NPR Story
3:58 am
Tue June 26, 2012

How Will Immigration Ruling Effect Other States?

Originally published on Tue June 26, 2012 11:59 am

Transcript

RENEE MONTAGNE, HOST:

In Alabama, a similar but tougher immigration law faces its own legal challenge. That case had been on hold, pending a ruling on the Arizona law. Andrew Yeager reports from member station WBHM.

ANDREW YEAGER, BYLINE: State Senator Scott Beason's phone has been ringing off the hook.

STATE SEN. SCOTT BEASON: Everybody calls and says, you know, have you read the opinion yet? And my answer is always no, because I've been on the phone constantly since. But no, I haven't...

YEAGER: Beason sponsored the Alabama law. The Republican stands outside the Gardendale Civic Center, north of Birmingham, as a couple of reporters line up. Beason says the ruling is a mixed bag. He's happy the so-called show-me-your-papers provision was upheld; not so happy three others were overturned. And he feels the court's reasoning isn't clear.

BEASON: Because of their ambiguity in the decision, it's entirely possible that Alabama could fly and do very, very well.

YEAGER: Or, he says, it may not. Alabama speaker of the House says the court left the teeth of the Arizona law in effect, and that's a victory. The Southern Poverty Law Center is among the groups which challenged the Alabama bill. Legal Director Mary Bauer says while it's not a perfect ruling, it's a strong blow to anti-immigrant laws. She says the ruling, in general, makes clear a state cannot enact its own immigration policy.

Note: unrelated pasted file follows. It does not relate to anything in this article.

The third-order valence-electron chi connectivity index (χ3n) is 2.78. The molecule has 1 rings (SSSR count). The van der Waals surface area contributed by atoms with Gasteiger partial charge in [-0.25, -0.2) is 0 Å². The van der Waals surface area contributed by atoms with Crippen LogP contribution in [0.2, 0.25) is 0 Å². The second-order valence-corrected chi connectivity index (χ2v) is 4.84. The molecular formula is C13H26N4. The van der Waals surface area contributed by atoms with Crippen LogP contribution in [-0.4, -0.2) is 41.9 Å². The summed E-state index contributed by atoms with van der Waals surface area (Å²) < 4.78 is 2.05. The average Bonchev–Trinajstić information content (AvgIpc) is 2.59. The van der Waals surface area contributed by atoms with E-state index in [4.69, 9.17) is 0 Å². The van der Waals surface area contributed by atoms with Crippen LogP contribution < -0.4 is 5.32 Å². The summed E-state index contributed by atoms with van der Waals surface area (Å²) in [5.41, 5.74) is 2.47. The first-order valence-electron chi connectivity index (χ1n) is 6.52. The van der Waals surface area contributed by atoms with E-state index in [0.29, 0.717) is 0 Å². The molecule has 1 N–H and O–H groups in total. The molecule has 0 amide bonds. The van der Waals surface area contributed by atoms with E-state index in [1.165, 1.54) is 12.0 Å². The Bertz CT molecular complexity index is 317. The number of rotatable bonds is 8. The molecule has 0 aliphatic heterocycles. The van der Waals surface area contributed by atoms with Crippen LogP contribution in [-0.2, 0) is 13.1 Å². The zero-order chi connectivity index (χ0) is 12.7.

MARY BAUER: And I think that means that much of Alabama's law is sort of dead in the water.

YEAGER: In addition of Alabama, Indiana, Georgia, South Carolina and Utah have similar immigration laws with legal challenges on hold. University of Alabama law professor Paul Horwitz says yesterday's ruling on Arizona does not make these other cases a foregone conclusion. Courts will weigh provisions not in Arizona's law. Judges may find wiggle room in the ruling. What it does, he says, is offer guidance.

PAUL HORWITZ: The Supreme Court often acts as a kind of traffic signal, and it's steering the traffic in a particular direction now.

YEAGER: So with these immigration laws in the middle of that process, further legal showdowns are expected - something both sides of the debate do agree on.

For NPR News, I'm Andrew Yeager in Birmingham. Transcript provided by NPR, Copyright NPR.

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